ENGLAND coach Stuart Lancaster knows better than anyone what it means to be “just” an interim appointment and, as he prepares to welcome Scotland to Twickenham in nine days’ time, he says they may benefit from Scott Johnson’s temporary tag.
Lancaster was handed the England reins in the wake of the World Cup fall-out of 2011 and popular opinion had it that he would take the national side through the RBS Six Nations and then hand over to a “big name”. Instead, he claimed victories over Scotland, Italy, France and Ireland and was only denied a Grand Slam by a superb Welsh effort. So he is now the man tasked with carrying England to the 2015 World Cup and is now wary of Scotland emulating his side’s efforts of last spring.
Asked if Johnson could use his interim status as a positive, Lancaster said: “You can create an awful lot in that situation.
“To a certain extent there’s a ‘nothing to lose’ mentality that can run through the coaching team to the players. Ultimately, the coaches will influence how the players feel. I don’t think I’d have done anything differently if I’d not been the interim coach, but the interim bit is powerful.”
Scotland come into the Six Nations after an an autumn Test series whitewash, capped by losing to Tonga, while England, in contrast, are buzzing after defeating New Zealand.
Lancaster added: “This time last year we were on the back of a World Cup and a leaked report, front and back page headlines that were nothing to do with rugby. No-one gave us a chance of winning but we did.
“What’s happened in the past doesn’t define what happens in the future. It gives you a reference point, but doesn’t define it.”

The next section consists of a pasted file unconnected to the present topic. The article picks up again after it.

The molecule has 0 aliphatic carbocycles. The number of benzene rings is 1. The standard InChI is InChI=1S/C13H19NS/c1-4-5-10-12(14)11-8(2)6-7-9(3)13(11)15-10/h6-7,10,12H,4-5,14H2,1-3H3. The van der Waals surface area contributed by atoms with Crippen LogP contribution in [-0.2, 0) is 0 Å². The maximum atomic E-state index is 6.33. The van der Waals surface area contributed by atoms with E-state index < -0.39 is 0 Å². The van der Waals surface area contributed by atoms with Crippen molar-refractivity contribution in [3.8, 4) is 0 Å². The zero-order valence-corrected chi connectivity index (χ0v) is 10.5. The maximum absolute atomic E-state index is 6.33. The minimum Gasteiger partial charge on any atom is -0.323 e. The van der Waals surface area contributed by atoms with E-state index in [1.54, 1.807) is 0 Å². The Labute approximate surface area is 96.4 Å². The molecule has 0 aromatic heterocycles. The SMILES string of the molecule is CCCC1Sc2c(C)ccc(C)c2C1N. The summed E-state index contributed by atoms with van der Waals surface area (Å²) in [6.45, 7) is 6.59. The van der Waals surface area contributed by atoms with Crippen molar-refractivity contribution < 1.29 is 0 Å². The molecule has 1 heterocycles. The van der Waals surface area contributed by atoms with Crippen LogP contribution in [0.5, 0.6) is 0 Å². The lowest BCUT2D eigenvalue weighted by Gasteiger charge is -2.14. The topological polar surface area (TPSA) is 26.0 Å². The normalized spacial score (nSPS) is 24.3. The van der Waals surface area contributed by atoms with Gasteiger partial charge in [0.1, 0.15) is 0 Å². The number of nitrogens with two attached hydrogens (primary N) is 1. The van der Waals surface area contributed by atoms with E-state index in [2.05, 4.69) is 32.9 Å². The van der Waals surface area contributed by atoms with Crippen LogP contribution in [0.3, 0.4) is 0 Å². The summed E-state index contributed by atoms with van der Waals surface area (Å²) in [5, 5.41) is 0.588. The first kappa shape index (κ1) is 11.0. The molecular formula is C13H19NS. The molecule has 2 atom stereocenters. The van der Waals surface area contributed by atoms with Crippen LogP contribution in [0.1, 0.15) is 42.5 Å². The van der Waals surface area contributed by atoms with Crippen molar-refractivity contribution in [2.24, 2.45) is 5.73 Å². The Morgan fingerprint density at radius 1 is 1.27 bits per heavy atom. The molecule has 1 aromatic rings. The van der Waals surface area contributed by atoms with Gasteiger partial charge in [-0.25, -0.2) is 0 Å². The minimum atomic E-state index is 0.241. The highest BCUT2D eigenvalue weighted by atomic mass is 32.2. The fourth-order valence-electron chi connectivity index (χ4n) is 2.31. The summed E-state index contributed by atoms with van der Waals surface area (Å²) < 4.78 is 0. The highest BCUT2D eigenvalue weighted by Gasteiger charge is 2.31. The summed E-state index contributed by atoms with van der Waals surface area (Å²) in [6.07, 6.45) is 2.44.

Lancaster is taking a similar approach to the tournament this year, taking the squad to Leeds tomorrow for a public training session with an expected crowd of over 6,000. However, of concern is the make-up of his back line. Flanker Tom Johnson is out of the tournament with knee ligament damage, stand-off Freddie Burns is out of the first two games with a less serious ligament injury, as is Alex Corbisiero, the loosehead prop. Centre Manu Tuilagi is a doubt and Alex Goode has recovered from a shoulder injury but has not played for seven weeks and will have a run-out for his club Saracens this weekend.
“Selection going into the Scotland game is not as simple as perhaps you might think off the back of the All Blacks game,” added Lancaster, “with people not being available, and Dylan [Hartley] and Ben Foden now back in the equation.”
He added: “But it’s exciting and we’re looking forward to next weekend.
“This time last year we were going up to Scotland with an interim coaching team. No-one gave us much of a chance and it’s amazing what you can generate with emotion and energy, and there is probably no better fixture at the moment for Scotland than England at Twickenham.”